Is it time to repave Atlanta Motor Speedway?

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Automatic TRANSCRIPT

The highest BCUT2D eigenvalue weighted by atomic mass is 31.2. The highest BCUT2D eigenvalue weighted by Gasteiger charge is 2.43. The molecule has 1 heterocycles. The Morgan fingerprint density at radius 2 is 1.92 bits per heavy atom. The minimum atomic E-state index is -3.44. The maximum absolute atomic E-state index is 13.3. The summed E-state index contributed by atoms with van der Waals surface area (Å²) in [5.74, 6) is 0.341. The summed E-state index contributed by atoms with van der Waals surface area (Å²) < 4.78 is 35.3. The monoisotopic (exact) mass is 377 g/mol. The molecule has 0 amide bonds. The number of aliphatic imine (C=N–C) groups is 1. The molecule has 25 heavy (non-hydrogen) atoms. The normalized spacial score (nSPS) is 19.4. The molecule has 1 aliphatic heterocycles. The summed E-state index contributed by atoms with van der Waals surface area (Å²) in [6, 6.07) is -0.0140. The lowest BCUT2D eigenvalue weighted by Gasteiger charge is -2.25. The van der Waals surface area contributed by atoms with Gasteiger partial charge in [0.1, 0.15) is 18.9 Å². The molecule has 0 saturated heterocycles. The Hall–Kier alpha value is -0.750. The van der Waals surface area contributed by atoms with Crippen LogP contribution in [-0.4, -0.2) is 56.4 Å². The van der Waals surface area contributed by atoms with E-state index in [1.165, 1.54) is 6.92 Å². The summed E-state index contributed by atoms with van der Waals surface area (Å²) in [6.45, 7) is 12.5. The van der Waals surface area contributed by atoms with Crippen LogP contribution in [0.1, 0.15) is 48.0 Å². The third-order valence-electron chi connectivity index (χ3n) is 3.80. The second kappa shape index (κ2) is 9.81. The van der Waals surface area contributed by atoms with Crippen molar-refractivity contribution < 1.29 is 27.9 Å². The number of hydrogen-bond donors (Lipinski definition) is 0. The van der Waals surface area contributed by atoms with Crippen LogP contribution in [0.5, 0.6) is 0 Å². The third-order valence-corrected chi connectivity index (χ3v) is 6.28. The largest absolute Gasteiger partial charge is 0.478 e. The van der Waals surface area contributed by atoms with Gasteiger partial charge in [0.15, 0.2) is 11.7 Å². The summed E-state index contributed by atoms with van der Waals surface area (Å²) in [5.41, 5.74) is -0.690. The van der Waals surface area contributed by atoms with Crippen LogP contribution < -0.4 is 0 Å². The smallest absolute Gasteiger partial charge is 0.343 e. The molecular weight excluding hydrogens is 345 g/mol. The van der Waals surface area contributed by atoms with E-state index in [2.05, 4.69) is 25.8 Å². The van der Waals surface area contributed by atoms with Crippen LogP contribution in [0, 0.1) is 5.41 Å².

I welcome to car stuff. I'm your host Gut Benjamin Ben. I'm Ben Bowling and I am Kurt. Gerron guess what guys we went out. Finally we finally got out in the field. And we're able to do some interviews which I thought was pretty cool. We've done that in the past. Been many many years ago right. We went out to a couple of car shows and things like that right. Yeah Caffeine Octane. We also went to We we've seen some exhibits of some pretty impressive cars. Now when you say you went to the field you and Kurt went to field because I was off doing something. Sketchy which vacation as some actually. Not a vacation. It's probably worked trip right you were. I think you're on the west coast that might have been when you're at the Petersen Museum. Oh yet you know what about your right so I think you were like out cover that we were covering this kind of worked out. Well that you know we're older. Do two things at one time the curtain. I traveled about I guess is what forty five? Maybe an hour south of where we're located right now in this in the studio and we went to Atlanta Motor speedway. And there's an unusual situation. Now call it a situation that really situation. But there's an unusual thing happening at Atlanta Motor speedway. That's not happening at many other. Nascar tracks on the circuit right now and. That's what we wanted to talk about right. That's right Scott. So we went to Atlanta Motor speedway and spoke with Ed Clark. Who's the president there? And we also talk to Brandon Hutchison. He's the Executive Vice President and general manager of Atlanta Motor speedway to get some information about their racing surface. It's very old. And they have very consciously made the decision not to pave it if. I'm not mistaken. Atlanta Motor speedway is either the oldest or the second oldest. I'm not sure track surface on the entire NASCAR circuit right now and that's kind of a big deal because we're talking about a surface right now. That is about twenty three years old. Now put that into perspective. Think about how often you know the the. The local roads are paved he around your area. We're talking about a nascar racing surface that they have left in place for over two decades now and they've talked many times. I'll say threatened but it's not really threatened. They've talked about repaving this many many times. In fact the President Ed Clark and even Brandon talked about many times paving the surface. But what happens every time as they go to the drivers and the drivers say maybe not so fast. Maybe should hold off on because we like coming here. It's a big endeavor to make no bones about it right. The punishing environment of Atlanta is not kind to asphalt. No I mean it's nothing like you know In the north where. There's like the freeze thaw cycle or whatever but Atlanta's got the heat. It's got a lot of heat and there's a lot of rain and apparently from what we garnered from the the interview that will We'll get to later. We're GONNA have a lengthy interview in its entirety in just a moment. I think that rain is one of the major factors in the deterioration of a track. Surface in a lot of times in a water will well up from underneath the track and kind of degrade or a ruin the track that way you know. There's like a like a as I say it percolates through the cracks and the track and when we were at the track Kurt and we'll talk about this in just a moment because I want to talk about the day. We went there and what happened there. This is pretty fascinating is fun but when we actually get to ride on the track and a lot of patches and a lot of it's it's not like it's a perfect surface. They're in no way. In fact it's the opposite. It's re- it's a really patched together difficult service one of the most interesting things that I found was how rough it looks versus. How smooth the actual track is as far as dips and bumps. Year aren't many of those is relatively smooth rolling over. It is just. I suppose. It's just abrasive due to the aware of the asphalt over the years right so you're talking about like when okay. Here's here's what happened and we should just lead into this song. I really do feel like we should because when we got there we were there on a non race day. Of course you know as a as an off day for them and of course there's a lot of operations going on in the office and there's a lot happening there but we had somebody that helped us out on track and able to drive US around a couple of laps and kind of give us a feel for the way the trek felt and we were in. What was it a Chevy Blazer? Maybe a late model. Suv He has a brand new like bright red. It looked like a you know a fire engine red. Suv was pretty cool. But you know. It has a streetcar suspension. So I was thinking like this is a little bit soft anyway will not be able to feel a whole lot but it was surprisingly smooth and we got on the track. I mean it took a long time to get onto the track itself. You know under the tunnel and through the you know. The maze of turns and twists. He had to go through to get onto the track which road course. They have course partially on the road. Course I guess right at that point but table to be able to get on the track and then to be able to go a couple of laughs in the track at maybe I think we were going about seventy or eighty miles. An hour wasn't like top speed or anything but we were able to kind of feel the track surface in looking at it. It looked like it was going to be a lot rougher than it was it in looked like again. I keep saying this word bill is like a patchwork of tar and asphalt patches and it was just. It looks like a mess it really does. Yeah but when you drive on it. It's relatively smooth. I know that that's not a race car. That has almost no suspension. You know as the body flexes about all it's got so I know it's a lot rougher when you're in a race car but we could barely feel anything when.